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California PC 270.1 (a): Truancy Law in California

Nov 15, 2020 | Truancy Law

PC 270.1 California

California Penal Code section 270.1 (PC 270.1) states, “A parent or guardian of a pupil of six years of age or more who is in kindergarten or any of grades 1 to 8, inclusive, and who is subject to compulsory full-time education or compulsory continuation education, whose child is a chronic truant as defined in Section 48263.6 of the Education Code, who has failed to reasonably supervise and encourage the pupil’s school attendance, and who has been offered language accessible support services to address the pupil’s truancy, is guilty of a misdemeanor.”

Is It a Crime to Let My Child Skip School?

Under some circumstances, parents can indeed face criminal charges if their child repeatedly does not attend school. In order for truancies to be a crime, there are 4 requirements that must be met:

  • The child is at least 6 years old and in a grade between 1-8
  • The child is a full-time student or continuing student
  • The parent/guardian failed to reasonably supervise the child’s attendance
  • The child was a “chronic truant,” meaning that they had unexcused absences for at least 10% of the days in the school year.
  • What Are the Punishments for Violating PC 270.1?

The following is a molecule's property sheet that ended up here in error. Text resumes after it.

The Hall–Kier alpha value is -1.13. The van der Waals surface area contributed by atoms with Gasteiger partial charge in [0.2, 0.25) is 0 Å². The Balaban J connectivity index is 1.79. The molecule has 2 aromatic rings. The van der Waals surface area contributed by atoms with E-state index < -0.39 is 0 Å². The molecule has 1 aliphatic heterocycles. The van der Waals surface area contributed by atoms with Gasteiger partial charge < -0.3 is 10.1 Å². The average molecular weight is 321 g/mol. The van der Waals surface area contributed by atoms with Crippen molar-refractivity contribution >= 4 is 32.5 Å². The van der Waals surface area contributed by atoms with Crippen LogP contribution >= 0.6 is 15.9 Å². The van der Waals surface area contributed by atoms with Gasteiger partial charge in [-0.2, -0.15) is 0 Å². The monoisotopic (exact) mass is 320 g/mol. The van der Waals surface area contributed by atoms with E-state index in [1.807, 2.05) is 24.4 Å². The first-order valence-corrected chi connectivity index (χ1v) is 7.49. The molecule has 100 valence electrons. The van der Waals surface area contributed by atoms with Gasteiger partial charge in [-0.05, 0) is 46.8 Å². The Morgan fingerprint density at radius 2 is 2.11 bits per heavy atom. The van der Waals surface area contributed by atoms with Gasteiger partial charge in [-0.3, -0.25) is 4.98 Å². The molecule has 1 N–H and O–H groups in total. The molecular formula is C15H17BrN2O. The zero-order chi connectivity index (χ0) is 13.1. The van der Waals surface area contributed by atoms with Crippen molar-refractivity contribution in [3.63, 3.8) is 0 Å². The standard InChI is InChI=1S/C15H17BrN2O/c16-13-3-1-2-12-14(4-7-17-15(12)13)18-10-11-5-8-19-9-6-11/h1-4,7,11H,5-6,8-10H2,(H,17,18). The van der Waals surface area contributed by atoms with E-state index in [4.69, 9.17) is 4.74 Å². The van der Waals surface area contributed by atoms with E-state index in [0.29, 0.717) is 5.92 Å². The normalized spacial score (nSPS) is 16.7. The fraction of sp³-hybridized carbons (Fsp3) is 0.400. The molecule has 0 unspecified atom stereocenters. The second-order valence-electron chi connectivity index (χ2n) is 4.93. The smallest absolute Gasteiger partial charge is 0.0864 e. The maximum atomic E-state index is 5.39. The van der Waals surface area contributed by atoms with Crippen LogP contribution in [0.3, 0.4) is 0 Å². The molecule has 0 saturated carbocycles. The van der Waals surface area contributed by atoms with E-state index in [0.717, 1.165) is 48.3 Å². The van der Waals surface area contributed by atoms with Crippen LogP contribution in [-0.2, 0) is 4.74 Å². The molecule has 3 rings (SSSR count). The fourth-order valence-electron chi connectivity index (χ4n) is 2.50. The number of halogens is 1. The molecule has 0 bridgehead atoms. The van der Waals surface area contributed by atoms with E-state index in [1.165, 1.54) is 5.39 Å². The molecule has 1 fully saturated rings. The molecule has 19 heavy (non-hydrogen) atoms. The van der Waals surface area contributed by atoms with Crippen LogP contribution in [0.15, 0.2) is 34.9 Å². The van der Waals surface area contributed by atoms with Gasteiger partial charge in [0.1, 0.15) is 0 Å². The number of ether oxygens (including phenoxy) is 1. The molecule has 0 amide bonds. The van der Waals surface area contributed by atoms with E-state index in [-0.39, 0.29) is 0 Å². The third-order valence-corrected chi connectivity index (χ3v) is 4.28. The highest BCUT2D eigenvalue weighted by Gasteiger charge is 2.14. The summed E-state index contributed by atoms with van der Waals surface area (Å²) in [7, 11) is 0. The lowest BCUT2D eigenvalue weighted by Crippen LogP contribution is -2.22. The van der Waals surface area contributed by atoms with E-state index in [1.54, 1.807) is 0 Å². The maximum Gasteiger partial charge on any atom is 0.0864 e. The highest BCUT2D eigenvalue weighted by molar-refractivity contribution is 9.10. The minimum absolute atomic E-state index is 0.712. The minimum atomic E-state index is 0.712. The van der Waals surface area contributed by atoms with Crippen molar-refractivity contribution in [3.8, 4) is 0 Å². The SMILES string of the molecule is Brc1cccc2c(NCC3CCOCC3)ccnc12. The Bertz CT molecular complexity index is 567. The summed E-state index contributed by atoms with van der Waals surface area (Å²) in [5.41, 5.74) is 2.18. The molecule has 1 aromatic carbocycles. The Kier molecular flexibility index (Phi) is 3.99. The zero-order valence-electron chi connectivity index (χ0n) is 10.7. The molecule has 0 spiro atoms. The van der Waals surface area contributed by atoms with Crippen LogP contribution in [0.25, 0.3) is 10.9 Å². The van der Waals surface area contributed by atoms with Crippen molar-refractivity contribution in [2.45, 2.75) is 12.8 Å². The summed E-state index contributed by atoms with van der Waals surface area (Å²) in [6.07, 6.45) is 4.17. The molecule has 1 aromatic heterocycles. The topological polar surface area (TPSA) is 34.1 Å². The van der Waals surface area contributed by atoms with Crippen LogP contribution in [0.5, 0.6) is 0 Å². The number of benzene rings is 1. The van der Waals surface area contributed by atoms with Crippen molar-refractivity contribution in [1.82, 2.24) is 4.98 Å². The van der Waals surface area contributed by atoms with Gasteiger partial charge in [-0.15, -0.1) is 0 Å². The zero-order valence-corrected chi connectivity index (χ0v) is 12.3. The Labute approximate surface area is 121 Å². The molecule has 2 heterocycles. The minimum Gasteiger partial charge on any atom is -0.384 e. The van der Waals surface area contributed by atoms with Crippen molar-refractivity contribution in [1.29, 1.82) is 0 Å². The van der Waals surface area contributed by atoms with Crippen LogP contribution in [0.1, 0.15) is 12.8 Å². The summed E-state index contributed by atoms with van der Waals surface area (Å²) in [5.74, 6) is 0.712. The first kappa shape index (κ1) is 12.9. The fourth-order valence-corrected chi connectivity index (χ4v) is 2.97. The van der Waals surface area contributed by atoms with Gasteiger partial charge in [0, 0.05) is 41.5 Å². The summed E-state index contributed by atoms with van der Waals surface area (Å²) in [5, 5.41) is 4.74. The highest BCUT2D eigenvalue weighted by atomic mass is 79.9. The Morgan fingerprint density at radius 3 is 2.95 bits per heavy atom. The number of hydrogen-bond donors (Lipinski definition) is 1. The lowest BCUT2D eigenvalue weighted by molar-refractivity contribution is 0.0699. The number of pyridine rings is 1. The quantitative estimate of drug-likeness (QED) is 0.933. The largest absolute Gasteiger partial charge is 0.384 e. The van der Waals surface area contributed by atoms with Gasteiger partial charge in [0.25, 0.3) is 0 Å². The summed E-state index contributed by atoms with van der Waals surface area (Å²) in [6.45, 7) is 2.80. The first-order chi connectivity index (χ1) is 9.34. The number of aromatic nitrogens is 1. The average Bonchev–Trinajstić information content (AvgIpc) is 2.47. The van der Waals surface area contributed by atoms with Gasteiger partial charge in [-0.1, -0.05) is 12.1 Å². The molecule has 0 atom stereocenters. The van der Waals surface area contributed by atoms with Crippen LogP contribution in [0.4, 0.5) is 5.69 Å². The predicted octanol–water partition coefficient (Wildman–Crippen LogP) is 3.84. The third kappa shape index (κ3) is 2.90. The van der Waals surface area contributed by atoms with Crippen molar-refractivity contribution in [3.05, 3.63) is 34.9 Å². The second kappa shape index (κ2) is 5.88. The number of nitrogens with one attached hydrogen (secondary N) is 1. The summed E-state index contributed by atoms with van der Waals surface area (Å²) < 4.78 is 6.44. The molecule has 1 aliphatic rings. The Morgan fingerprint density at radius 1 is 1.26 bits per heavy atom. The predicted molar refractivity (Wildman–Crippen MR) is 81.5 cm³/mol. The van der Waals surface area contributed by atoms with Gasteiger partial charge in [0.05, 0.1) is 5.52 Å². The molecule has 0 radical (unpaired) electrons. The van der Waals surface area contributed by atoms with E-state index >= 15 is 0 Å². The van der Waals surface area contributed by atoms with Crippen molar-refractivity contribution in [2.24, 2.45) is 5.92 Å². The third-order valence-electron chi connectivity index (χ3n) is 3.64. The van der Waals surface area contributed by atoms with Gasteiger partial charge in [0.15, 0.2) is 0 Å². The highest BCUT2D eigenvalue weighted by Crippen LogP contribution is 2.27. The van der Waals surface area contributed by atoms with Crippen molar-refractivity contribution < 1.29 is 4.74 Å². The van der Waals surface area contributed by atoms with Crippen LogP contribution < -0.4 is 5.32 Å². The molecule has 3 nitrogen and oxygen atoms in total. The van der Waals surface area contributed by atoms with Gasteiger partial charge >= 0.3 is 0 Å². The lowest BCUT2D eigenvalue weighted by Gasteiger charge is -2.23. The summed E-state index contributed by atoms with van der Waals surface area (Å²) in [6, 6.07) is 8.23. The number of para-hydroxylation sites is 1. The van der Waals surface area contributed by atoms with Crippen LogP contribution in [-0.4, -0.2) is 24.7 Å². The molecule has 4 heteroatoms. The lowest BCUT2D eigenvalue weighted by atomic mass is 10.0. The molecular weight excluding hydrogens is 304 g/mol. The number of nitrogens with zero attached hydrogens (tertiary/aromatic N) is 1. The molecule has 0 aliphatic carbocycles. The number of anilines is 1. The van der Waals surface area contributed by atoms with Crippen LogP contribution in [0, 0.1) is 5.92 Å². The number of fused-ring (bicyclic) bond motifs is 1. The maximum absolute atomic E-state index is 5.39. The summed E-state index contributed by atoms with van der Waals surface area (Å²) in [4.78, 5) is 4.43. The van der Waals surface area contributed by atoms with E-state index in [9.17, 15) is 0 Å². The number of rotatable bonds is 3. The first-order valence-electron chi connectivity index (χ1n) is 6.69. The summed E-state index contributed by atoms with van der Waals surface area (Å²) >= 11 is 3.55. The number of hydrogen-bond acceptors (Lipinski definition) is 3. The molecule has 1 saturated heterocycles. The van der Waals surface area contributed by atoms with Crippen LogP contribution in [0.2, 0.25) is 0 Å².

PC 270.1 is a misdemeanor crime in California, and can earn you:

    • Up to 1 year in a county jail
    • A maximum fine of $2,000

    How Can I Defend Myself if I Am Wrongfully Accused of Letting My Child Skip School?

    Crimes involving truancies require many elements to be satisfied, which means that there are many possible defenses to a violation of PC 270.1. Some of these include:

    • You reasonably supervised your child’s attendance
    • Your child was not a chronic truant
    • Your child was not within the required age or grade range

    It is only a crime for your child to be repeatedly absent from school if you did not reasonably supervise your child’s attendance. In a case where a parent took reasonable steps to make sure their child attended school, they could not be charged with violating PC 270.1.

    Example: A mother drives her 8th-grade son to and from school every single day. Her child frequently waits for his mother to drive off, and then skips school, only to return to be picked up. The child also makes sure to pick up any phone call from the school that notifies his mother of his truancies.

    In this example, the mother would not be in violation of the law because she took reasonable steps to make sure her son attended school (driving him to and from school). She was only unable to monitor his attendance because she was not receiving any notifications about his absences.

    It may have also been the case that your child was not actually a “chronic truant.” This means that they must miss at least 10% of school days in a year. Beware that this does not mean a year must pass, as the 10% of days absent can be reached before. But, in the case that someone is charged because of only one or a few absences, they would not be in violation of PC 270.1.

    Lastly, only children in grades 1-8 who are at least 6 years old can qualify for violating the law. It may be the case that your child was not yet 6 years old when the absences occurred, or that they were absent in high school. Either way, they must fall within the age and grade ranges.